Techdirt Reading List: Economics Rules: The Rights And Wrongs Of The Dismal Science
from the economics-is-fun dept
We’re back again with another in our weekly reading list posts of books we think our community will find interesting and thought provoking. Once again, buying the book via the Amazon links in this story also helps support Techdirt.
This week, we have Harvard Professor Dani Rodrik’s excellent new book Economics Rules: The Rights and Wrongs of the Dismal Science. We write and talk a lot about economics around here, and we’ve recommended a number of economics or economics-related books. I’ve also argued in the past that economics should be a key subject taught in schools, if only because so many people (especially policy makers) seem to have trouble understanding the concept of tradeoffs, which are so key to understanding economics.
Of course, economics is also somewhat controversial. Sometimes it’s described more like a science, and other times as a more wishy-washy “social” science, and then, to many, it’s nothing but a scam. The fact that economists rarely agree on things certainly doesn’t help matters. Add to that fact the various disciplines within economics, which sometimes appear to be contradictory (even if they’re often not), and many outside of the field like to dismiss the concept of economics entirely, even when it actually is incredibly valuable in understanding the world around us and the options around various policy choices. And that’s where Economics Rules is such a valuable addition to the thinking about economics.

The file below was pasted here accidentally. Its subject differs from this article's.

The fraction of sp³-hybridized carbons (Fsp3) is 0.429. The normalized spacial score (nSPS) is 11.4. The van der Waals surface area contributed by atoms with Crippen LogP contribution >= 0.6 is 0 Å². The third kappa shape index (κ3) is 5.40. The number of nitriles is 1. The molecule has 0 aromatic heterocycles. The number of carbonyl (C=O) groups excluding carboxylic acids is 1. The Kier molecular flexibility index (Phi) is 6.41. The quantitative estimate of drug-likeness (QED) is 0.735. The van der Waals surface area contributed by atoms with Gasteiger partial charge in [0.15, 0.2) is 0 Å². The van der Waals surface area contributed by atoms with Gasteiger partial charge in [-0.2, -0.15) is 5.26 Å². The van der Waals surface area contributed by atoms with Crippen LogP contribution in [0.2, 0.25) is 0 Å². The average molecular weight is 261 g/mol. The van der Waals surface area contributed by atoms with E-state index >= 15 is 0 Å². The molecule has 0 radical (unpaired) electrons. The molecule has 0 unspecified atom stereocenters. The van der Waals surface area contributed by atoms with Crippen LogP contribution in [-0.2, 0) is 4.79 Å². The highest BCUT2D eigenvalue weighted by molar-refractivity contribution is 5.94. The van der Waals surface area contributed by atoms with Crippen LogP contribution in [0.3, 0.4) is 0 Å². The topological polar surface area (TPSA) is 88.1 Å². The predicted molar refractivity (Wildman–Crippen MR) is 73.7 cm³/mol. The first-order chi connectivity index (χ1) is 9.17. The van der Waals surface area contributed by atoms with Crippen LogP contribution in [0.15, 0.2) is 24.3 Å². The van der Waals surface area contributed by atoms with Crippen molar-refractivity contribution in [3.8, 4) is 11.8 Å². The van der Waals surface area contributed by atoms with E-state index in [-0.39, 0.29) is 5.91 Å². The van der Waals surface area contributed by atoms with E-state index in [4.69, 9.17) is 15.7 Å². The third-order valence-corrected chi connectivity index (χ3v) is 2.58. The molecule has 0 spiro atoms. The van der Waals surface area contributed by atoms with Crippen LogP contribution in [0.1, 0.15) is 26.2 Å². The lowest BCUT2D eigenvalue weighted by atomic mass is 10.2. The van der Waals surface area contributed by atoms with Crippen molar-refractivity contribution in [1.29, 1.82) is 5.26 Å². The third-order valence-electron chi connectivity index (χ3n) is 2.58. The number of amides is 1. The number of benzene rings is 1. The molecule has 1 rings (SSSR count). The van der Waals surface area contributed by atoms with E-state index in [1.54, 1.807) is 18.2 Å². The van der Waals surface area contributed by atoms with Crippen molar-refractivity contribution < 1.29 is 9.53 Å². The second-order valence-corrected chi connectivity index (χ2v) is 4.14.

Rodrik does a really great job laying out where much of the confusion and misunderstanding comes from, highlighting how economics is — very much purposely — about building models. But models, by their very nature, are not the complete picture of everything. They are limited models, which are very, very useful… in specific circumstances. When you need a map telling you how to drive to the doctor, you don’t need a map that shows you changes in elevation. That information may be more accurate, but isn’t very useful. So the crux of Rodrik’s argument is that different economic models are useful in different situations, and if we just spent more time focusing on making sure people were using the right model in the right situation — rather than looking for the grand unified perfect model that explains everything, economics would be a lot more useful in general.
The book is great in that it’s useful both for people who aren’t that familiar with economics — to help them understand why it’s useful and when it’s not so useful — as well as those who are deeply familiar with economics. For the latter, it’s really useful for getting people to step away from steadfast devotion to certain models in areas where they might not really apply, where assumptions may not line up and where the key variables may actually be different. Personally, I found it quite useful in shaping my own thinking about economics and economic issues.